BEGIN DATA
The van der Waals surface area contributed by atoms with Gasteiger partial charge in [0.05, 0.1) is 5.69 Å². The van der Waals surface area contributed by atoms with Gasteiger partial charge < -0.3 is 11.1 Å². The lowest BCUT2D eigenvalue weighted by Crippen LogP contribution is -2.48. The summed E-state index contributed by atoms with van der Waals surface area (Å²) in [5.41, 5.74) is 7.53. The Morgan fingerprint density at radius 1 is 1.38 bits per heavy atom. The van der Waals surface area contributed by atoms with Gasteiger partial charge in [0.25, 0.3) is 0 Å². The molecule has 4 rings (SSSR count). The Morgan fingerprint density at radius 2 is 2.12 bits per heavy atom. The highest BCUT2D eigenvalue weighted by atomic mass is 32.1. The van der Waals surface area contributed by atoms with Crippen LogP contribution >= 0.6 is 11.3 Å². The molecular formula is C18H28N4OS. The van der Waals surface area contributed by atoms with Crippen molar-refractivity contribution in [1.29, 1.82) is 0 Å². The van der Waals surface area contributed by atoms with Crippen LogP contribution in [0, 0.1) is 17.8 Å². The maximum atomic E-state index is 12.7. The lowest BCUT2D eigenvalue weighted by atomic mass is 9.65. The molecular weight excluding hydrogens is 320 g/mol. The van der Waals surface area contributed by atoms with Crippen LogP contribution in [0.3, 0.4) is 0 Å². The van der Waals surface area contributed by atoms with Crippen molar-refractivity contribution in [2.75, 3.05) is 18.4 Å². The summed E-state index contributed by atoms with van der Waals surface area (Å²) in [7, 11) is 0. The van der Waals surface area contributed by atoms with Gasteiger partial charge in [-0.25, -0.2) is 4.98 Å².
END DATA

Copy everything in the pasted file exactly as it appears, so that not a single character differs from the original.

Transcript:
The van der Waals surface area contributed by atoms with Gasteiger partial charge in [0.05, 0.1) is 5.69 Å². The van der Waals surface area contributed by atoms with Gasteiger partial charge < -0.3 is 11.1 Å². The lowest BCUT2D eigenvalue weighted by Crippen LogP contribution is -2.48. The summed E-state index contributed by atoms with van der Waals surface area (Å²) in [5.41, 5.74) is 7.53. The Morgan fingerprint density at radius 1 is 1.38 bits per heavy atom. The van der Waals surface area contributed by atoms with Gasteiger partial charge in [0.25, 0.3) is 0 Å². The molecule has 4 rings (SSSR count). The Morgan fingerprint density at radius 2 is 2.12 bits per heavy atom. The highest BCUT2D eigenvalue weighted by atomic mass is 32.1. The van der Waals surface area contributed by atoms with Crippen LogP contribution >= 0.6 is 11.3 Å². The molecular formula is C18H28N4OS. The van der Waals surface area contributed by atoms with Crippen molar-refractivity contribution in [1.29, 1.82) is 0 Å². The van der Waals surface area contributed by atoms with Crippen LogP contribution in [0, 0.1) is 17.8 Å². The maximum atomic E-state index is 12.7. The lowest BCUT2D eigenvalue weighted by atomic mass is 9.65. The molecular weight excluding hydrogens is 320 g/mol. The van der Waals surface area contributed by atoms with Crippen LogP contribution in [0.3, 0.4) is 0 Å². The van der Waals surface area contributed by atoms with Crippen molar-refractivity contribution in [2.75, 3.05) is 18.4 Å². The summed E-state index contributed by atoms with van der Waals surface area (Å²) in [7, 11) is 0. The van der Waals surface area contributed by atoms with Gasteiger partial charge in [-0.25, -0.2) is 4.98 Å².